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Permanent link to archive for Saturday, September 29, 2001. Saturday, September 29, 2001

AP: "Barry Bonds hit his 69th homer Saturday." 

NY Times: "Falling victim to the collapse of the dot-com bubble, the At Home Corporation, a once-mighty Internet portal, said that it planned to file for bankruptcy protection." 

If you're taking Computer Science 417 at Rutgers you have to answer questions about XML-RPC. Let's see if I get it right. a. Explicit. b. Encoding and decoding XML. c. No lock-in. 

The Poynter Institute posted an internal NY Times publication (in PDF) with some interesting stories first hand from Times staffers of the WTC attack. 

Dan Gillmor: "We need to recognize what Farber and the webloggers implicitly grasp -- that our readers, listeners and viewers collectively know more, vastly more, than we do." 

Tamara Shelton: "Suddenly, I wasn’t trapped alone in my little house watching this one-way box." 

John Robb: "Talk about a bad time to file an IPO." 

Since Exodus is bankrupt, we're again looking for a new place for our servers. I've started a mail page with current co-lo advice from experts. 

Ed: "I put the 'Ed' in Ed's Garage." 

In these uncertain times when no one knows which end is up, simple little statements make me feel good. I imagine there's someone out there who will object to Ed making that claim, but I want him and everyone else to know that back him one hundred percent! 

Zero tolerance for racism, part II 

A conversation with a friend. He heard that Muslims in New York had been warned to stay away from Manhattan on the 11th. I groaned. I said shame on you. Not only should you not be passing on that kind of BS, you should be dousing it.

People with minds have to use them, if only to balance the numerous people who don't.

Radio 7.1 leakage 

OK, I'm going to start leaking about Radio 7.1 now.

First, it'll be priced competitively with Groove. But unlike Groove which is a closed box, Radio 7.1 will be totally open. Easy to replace. Its purpose is to manage static sites from your desktop. The cursor moves out of the cloud and onto your desktop.

We've been building new light cloud-level services, using XML-RPC and SOAP of course, minimal stuff, easy to replace, and we'll specify all the interfaces. We'd love to see clones develop on both sides. This is what open means to me.

One more bit of leakage -- there will be a Mac OS X version as well as a classic Mac version. Our roots are showing. Heh.

A cloudy morning 

Have you noticed that my first posts in the morning tend to be a little dark and crufty? I have a theory about this. I have to spiritually clear the deck to get started working in the morning. Irritations. There's so much good news in the world. Yah. Time for more coffee!

Apple Computer describes "how to use Apple Script and the Apple Event Manager in Mac OS X to make remote procedure calls using the XML-RPC and SOAP protocols."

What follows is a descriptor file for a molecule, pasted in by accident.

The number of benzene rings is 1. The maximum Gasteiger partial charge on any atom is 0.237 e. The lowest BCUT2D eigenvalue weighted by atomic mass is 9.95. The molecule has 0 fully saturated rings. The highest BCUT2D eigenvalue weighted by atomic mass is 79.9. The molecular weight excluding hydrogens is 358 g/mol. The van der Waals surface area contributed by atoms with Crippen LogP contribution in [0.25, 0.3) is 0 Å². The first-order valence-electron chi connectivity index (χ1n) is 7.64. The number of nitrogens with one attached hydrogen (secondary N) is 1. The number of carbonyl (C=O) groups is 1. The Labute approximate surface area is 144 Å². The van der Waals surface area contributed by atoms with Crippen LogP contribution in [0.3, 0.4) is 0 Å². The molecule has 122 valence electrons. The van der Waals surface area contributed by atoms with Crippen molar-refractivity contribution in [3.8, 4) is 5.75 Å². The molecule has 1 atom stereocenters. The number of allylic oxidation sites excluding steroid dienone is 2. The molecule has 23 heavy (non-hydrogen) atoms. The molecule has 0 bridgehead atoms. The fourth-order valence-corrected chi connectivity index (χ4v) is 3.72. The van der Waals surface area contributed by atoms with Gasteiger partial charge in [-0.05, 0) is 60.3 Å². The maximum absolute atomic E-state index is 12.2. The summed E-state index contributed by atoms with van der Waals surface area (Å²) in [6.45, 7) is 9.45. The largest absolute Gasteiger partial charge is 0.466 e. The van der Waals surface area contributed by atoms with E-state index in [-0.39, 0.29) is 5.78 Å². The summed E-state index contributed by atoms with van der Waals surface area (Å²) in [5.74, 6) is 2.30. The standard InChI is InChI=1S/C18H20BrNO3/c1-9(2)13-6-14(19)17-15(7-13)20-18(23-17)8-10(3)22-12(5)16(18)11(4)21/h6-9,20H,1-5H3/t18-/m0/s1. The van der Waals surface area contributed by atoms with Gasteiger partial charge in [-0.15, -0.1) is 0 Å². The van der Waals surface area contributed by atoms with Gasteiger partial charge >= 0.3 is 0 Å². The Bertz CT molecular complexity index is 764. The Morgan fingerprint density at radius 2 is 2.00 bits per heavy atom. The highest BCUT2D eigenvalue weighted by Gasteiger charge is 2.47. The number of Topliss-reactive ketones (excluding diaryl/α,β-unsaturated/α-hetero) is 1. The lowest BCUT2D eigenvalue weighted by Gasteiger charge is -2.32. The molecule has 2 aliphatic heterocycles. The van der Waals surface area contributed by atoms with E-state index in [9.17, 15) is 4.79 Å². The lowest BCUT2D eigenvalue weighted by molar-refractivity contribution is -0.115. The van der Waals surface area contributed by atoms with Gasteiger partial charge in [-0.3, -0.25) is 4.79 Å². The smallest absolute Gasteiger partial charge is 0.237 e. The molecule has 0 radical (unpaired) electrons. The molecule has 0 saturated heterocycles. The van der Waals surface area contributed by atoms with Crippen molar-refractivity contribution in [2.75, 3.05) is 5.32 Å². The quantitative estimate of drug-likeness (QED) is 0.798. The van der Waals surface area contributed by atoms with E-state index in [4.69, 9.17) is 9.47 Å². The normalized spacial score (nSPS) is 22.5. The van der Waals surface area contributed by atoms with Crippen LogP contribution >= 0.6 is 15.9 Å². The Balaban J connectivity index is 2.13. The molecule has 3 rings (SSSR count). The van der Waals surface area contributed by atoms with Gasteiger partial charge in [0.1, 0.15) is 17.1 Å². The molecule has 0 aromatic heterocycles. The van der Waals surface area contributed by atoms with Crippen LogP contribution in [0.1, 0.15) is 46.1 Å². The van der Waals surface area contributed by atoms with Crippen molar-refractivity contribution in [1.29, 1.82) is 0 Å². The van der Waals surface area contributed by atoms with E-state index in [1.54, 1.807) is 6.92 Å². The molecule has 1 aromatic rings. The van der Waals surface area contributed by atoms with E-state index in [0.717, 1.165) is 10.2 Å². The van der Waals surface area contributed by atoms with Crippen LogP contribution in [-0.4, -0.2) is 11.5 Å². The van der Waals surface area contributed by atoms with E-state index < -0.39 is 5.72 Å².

In their docs they refer to UserLand as a "third party" without naming us. Fascinating. Just shows that the term means nothing, because in this context, if anyone is, Apple is the third party. Words. I noticed the other day that I keep saying how much I like two-party systems. Amen to that. Glad to have Apple on board, glad Microsoft and IBM are on board too. It'll help keep things balanced.

This morning I got an email from a reporter at a BigTechPub asking if I worked at Microsoft when we did the design for XML-RPC. It's not true, I worked then as now at UserLand. There is a published report somewhere that Don Box and I were MS employees. Is that a job offer? LOL. They would never hire me, because if they did, I would insist on my title being CPP, which stands for Chief Poison Pill.

Disclosure: I Hate Big Companies.

How do you know you work at a BigCo? Your company doesn't have a culture of reciprocal linking on its sites. What is reciprocal linking? It's a hat-tip, a hand-hold. Thanks for the pointer. Back at ya. It's a basic good business concept, applied to the Web.

Have you noticed how the tech development mail lists are coming back to life after the biggest outage of all time. It wasn't of course a technical outage. The wires still worked, as did the servers and the workstations. It's the minds that were out, looping infinitely over a major security issue.

The first posts on the lists are mostly saying "Hi I'm still here." The irritating people re-introduce themselves by saying irritating things. The worker-bees say hello by re-starting their projects. There was only one protocol hijack attempt during the processing period. It failed miserably. I guess people weren't being childish while their adult-selves were busy trying to figure out if anything made sense anymore. It's good to see everyone back at work, it's disheartening to see that much of the baggage survived the outage. Hey we'll probably get another chance. Maybe, in some ways, terror is good for us?


Last update: Sunday, September 30, 2001 at 9:05 AM Eastern.

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